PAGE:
First, we had Sony Walkman cassette players, and then came the Discman. Then, the iPod brought us into the mp3 era, and today we stream curated playlists of music that we rarely own on services such as Spotify. That, in a nutshell, is the history of listening to music on the go in the last thirty years. As the old axiom goes, the only constant is change, and you don’t have to look any further than the smart phone in your hand to see how quickly and completely many things in our lives have changed.
Many companies are caught flat-footed when a new, innovative start-up arrives on the scene to eat their lunch. Sony was trying to sell a better Discman long after the mp3 writing was on the wall. Kodak missed the boat on digital photography and went bankrupt. Today, companies like Amazon, Airbnb, and theLotter are using innovative technologies and ideas to significantly disrupt, and improve, what were previously staid industries.
Amazon isn’t a new company at all, it’s been around since 1994, but it makes our list of industry disruptors because disruption is all Amazon has done since day 1. Speaking of day 1, Jeff Bezos, the founder of Amazon, has a favorite saying; ‘every day will be day 1 at Amazon.’ He wants his company to stay hungry and sharp and not become complacent. The results speak for themselves. It’s hard to imagine that Amazon started as a company that sold books over the then nascent, embryonic means of communication called the internet.
First, Amazon completely changed the book business by offering readers more choice and better prices than any brick and mortar store ever could, it also changed the way we read, by developing the Kindle e-reader. With the Kindle, Amazon also gave itself a monopoly on a new book format, the Kindle edition, as well as a much cheaper means of distribution; downloading a book instead of shipping it. From selling books, Amazon took on traditional retail and largely won, especially with the introduction of Amazon Prime that made hundreds of thousands of items available to Prime subscribers within two days, with free shipping.
In June 2017, Amazon decided to buy the upscale US grocery chain Whole Foods for $13 billion. Speculation abounds on why, exactly, Amazon bought Whole Foods. Perhaps it plans to turn Whole Foods’ 400 plus locations into pickup centers for Prime users, perhaps Amazon wants a physical presence in the $800 billion grocery business in the United States, or none of the above. One thing is for sure, stock prices of rival grocery chains fell as Wall St. bets, once again, on Amazon bringing its wind of creative destruction to any industry it enters.
Brian Chesky and Joe Gebbia were broke and living in San Francisco in 2008 when they decided to rent out their living room to bring in a little cash. They dubbed their available space an AirBed and Breakfast and listed it while the Industrial Design Conference was taking place in downtown San Francisco. Sure enough, all of the hotels were booked and some adventurous conference-goers took a chance and booked Chesky and Gebbia’s living room. With that, Airbnb was born.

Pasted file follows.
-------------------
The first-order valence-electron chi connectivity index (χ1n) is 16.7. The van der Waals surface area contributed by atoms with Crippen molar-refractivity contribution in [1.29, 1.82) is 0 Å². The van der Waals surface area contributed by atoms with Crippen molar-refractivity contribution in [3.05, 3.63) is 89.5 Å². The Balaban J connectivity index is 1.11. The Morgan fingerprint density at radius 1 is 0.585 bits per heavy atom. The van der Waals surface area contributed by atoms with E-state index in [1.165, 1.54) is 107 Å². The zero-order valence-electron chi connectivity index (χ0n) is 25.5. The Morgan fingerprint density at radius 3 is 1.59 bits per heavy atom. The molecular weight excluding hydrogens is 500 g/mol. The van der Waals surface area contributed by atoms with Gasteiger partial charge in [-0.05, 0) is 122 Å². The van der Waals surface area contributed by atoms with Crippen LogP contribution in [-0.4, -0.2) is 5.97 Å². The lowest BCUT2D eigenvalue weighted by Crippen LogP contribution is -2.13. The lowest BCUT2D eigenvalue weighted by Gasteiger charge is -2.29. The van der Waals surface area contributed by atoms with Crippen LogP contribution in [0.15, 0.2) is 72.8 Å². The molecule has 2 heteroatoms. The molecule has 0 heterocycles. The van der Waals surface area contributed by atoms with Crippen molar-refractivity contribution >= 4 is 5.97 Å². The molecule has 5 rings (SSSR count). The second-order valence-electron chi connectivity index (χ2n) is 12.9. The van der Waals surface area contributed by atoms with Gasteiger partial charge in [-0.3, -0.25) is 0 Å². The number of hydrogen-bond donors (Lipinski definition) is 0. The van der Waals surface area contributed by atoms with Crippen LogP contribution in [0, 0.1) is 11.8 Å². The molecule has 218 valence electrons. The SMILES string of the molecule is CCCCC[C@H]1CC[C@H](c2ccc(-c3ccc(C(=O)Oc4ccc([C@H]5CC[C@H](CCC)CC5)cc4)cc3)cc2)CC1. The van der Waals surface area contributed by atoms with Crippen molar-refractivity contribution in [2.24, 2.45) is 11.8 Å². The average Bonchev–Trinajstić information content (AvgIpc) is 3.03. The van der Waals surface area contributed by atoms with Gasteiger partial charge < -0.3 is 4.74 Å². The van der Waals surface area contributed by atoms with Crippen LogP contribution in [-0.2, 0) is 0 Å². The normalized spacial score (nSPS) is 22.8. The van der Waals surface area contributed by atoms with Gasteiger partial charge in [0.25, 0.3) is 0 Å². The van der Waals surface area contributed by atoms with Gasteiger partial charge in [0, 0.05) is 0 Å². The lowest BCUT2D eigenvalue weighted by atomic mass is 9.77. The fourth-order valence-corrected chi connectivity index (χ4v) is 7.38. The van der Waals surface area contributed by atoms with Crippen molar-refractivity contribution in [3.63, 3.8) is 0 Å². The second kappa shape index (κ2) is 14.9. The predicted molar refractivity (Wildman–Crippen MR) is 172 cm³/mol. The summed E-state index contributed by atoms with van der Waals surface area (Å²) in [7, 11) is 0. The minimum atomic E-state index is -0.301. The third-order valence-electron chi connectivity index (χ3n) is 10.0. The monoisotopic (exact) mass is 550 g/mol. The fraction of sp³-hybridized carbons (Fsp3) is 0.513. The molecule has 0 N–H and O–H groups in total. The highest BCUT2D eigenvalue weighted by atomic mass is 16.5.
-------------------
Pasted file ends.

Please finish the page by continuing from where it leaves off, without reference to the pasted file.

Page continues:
Airbnb’s basic concept remains the same; people can rent out their spaces to others, and vice versa, through the site. Users need to make a profile that’s linked to a Facebook account to establish an identity and trust. Both renters and rentees leave reviews of their experience to build a reputation on the site.
Today, Airbnb boasts over 2,000,000 listings in 34,000 cities in 191 countries. Compare that to the world’s largest hotel chain, the InterContinental Hotels Group ,that has 766,000 rooms in 5,174 hotels across in almost 100 countries. Airbnb’s success is staggering and has many in the hospitality industry looking over their shoulder.
TheLotter launched in 2002 and immediately changed the landscape of one of the most staid and regulated industries on the planet: the lottery. TheLotter’s innovative business model is stunningly simple; bring lotteries online by allowing players to fill out a digital entry and then buy an official ticket matching the online entry on behalf of the player.
If, for example, you want to play US Powerball, you simply fill out your entry on the site, then theLotter buys an identical, official Powerball entry on your behalf. The ticket is yours, theLotter is simply the lottery messenger service that picks it up for you. The physical tickets are scanned and uploaded to your account and the actual ticket is kept secure in a safe. If your ticket is a winner, theLotter will either collect and transfer the winnings on your behalf, or arrange for you to collect their prize in person in the event of a jackpot or other large win.
Regardless of win size, theLotter does not take any fees from wins, just a service fee for purchasing the ticket on your behalf. With that, theLotter brought the planet’s largest and most exciting jackpots to whoever wanted to play them, regardless of which country they are playing from. TheLotter now gives lottery players more choice than ever before. It offers over 50 lotteries from 20 countries, as well as iOS and Android apps for people who want to play on the go. To date, theLotter has paid out more than $80 million to over 2 million winners on the site.